I have found it challenging to be a “small” woman in this field. I am 5’1’’ and many people and fellow mountaineers take one look at me and write me off as someone who is incapable. This notion doesn’t make me mad, it merely motivates me. When I have a climb, like Denali, for example, I have to train twice as hard as a normal human, because the packs we carry are more than 60% of my body weight at times. But, I’ve always been a hardworking individual, so this extra challenge does not bother me in the slightest. I will do whatever it takes to be just as strong, and pull my weight in any way I can.
Which part in the journey of your first 50 peaks challenge was the hardest?
The hardest part of the journey was getting to the western states, as it was a very big physical push. Montana, Wyoming, Idaho, Utah, California, Nevada, New Mexico, Oregon, Washington, just to name a few, all had very significant and large high points. Doing them on their own is fine, but doing them all in a row was very difficult. Gannett Peak in Wyoming was one of our most difficult highpoints, as it is almost 45 miles round trip, and we did it in a single push, meaning we did it without stopping. We napped here and there when we were really delirious, but it was one of the hardest pushes I’ve ever done in my entire life. From there we did the 30 miles round trip of Kings Peak in Utah. Our other insane push was doing Mount Hood starting at 4 am, traveling straight to Mount Rainier to get permits that afternoon, and then heading straight up Mount Rainier that evening, climbing through the night and summiting in the early morning the next day. Those difficulties have shaped who I am and have empowered me to never give up, even when things start to get tough or unbearable.
What happened with your second 50 peaks challenge?
Was it frustrating?
The second 50 Peaks was climbing 50 of the colorado 14ers and 13ers in 21 days, all human-powered, meaning we bike between the peaks. Our mission was “Equal is Greater” hoping to inspire 50/50 gender participation in outdoor sports. This challenge was full of hurdles. Our first hurdle was after we climbed our first two peaks, Bierstadt and Evans. We had such a great morning, climbing with the Colorado Mountain Club as our send off. However, we biked away with cheers and waves, confident of our trip and our goals. After about a half an hour of descending 3,000 vertical feet, we came to realize we had biked the WRONG way on the highway. Instead of freaking out or crying, we just laughed. Laughter and smiling definitely became a quick theme of the trip. Our second hurdle was that our bike routes had all been mapped on the colorado Trail, a very technical hiking trail throughout the state on Colorado. We were on road bikes, so all of these routes were deemed as useless in the first 24-hours of our trip. Our hiking route was over ambitious, meaning we had to cut down the number of peaks we were doing each day. Rain and thunderstorms continued to put us even farther behind in our goal. By day 7, we had only climbed 10 peaks. We were supposed to have climbed over 20 peaks. However, we had biked over 200 miles, when we only were supposed to have biked 100. So yes, it was frustrating, but we channelled that frustration using laughter and making memories despite the continuous hurdles we were put through. Our final hurdle was when Melissa dislocated her shoulder, pushing a car door closed of all things. We had just finished the breathtaking ascent of Castle Peak, one of the more technical mountains we were doing on the trip. But that is how life works doesn’t it? When you least expect it. So we decided to put a pause on the adventure, considering biking with a dislocated shoulder would be quite miserable, and definitely not worth it. Next summer we will return with a better route and a better compass.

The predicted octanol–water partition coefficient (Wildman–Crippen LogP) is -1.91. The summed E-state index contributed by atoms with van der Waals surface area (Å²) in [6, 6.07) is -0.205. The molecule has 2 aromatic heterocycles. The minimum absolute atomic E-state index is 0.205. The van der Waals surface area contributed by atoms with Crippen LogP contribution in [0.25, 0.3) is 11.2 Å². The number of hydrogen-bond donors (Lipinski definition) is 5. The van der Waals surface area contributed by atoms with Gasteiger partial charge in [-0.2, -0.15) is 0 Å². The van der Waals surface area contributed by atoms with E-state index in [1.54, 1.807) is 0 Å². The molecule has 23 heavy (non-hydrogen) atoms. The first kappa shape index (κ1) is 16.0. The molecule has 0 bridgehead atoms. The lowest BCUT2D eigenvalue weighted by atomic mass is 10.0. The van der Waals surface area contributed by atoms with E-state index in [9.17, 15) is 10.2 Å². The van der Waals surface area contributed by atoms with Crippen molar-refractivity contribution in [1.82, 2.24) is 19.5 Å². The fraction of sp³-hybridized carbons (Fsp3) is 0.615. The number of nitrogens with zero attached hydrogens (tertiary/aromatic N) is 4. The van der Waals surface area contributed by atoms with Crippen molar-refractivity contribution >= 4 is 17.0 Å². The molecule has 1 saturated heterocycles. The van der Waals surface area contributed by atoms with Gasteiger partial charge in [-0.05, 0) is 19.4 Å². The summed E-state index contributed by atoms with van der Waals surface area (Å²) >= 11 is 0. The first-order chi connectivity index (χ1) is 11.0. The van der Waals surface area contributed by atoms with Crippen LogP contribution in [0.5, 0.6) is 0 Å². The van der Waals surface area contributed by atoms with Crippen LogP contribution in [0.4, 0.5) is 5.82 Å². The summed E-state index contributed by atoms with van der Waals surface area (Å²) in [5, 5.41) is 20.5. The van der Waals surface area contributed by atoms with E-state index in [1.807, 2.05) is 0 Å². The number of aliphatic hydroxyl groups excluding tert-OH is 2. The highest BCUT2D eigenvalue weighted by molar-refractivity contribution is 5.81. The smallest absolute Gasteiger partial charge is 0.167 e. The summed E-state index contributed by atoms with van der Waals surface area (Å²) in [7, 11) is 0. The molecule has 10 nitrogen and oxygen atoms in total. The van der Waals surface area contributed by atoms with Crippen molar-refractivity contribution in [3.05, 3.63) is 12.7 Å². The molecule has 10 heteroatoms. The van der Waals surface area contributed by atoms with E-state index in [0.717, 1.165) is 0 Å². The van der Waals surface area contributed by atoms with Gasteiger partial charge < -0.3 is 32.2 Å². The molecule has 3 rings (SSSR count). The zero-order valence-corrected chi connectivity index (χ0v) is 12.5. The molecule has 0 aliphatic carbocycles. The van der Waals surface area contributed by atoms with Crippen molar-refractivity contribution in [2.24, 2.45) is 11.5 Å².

What is the biggest thing you’ve taken away from all of this?
Life is an adventure. I can try to plan out every detail and schedule every hour. But in the end, plans fail all the time. True character is seeing how you deal with the adversity that life throws at you. Ive found that I want to be able to adapt to those adversities and continue to laugh through the chaos.
What’s the biggest piece of advice you would give to a young girl wanting to follow in your footsteps?
Continue to tell yourself that “You are Worthy.” I spent a lot of my young life thinking I wasn’t worthy of things because I am “small” “female” “weak”, etc. What I didn’t realize was that even all that time, I was worthy of great things and great opportunities. Stop letting people tell you you can’t do something and GO DO IT! You are worthy.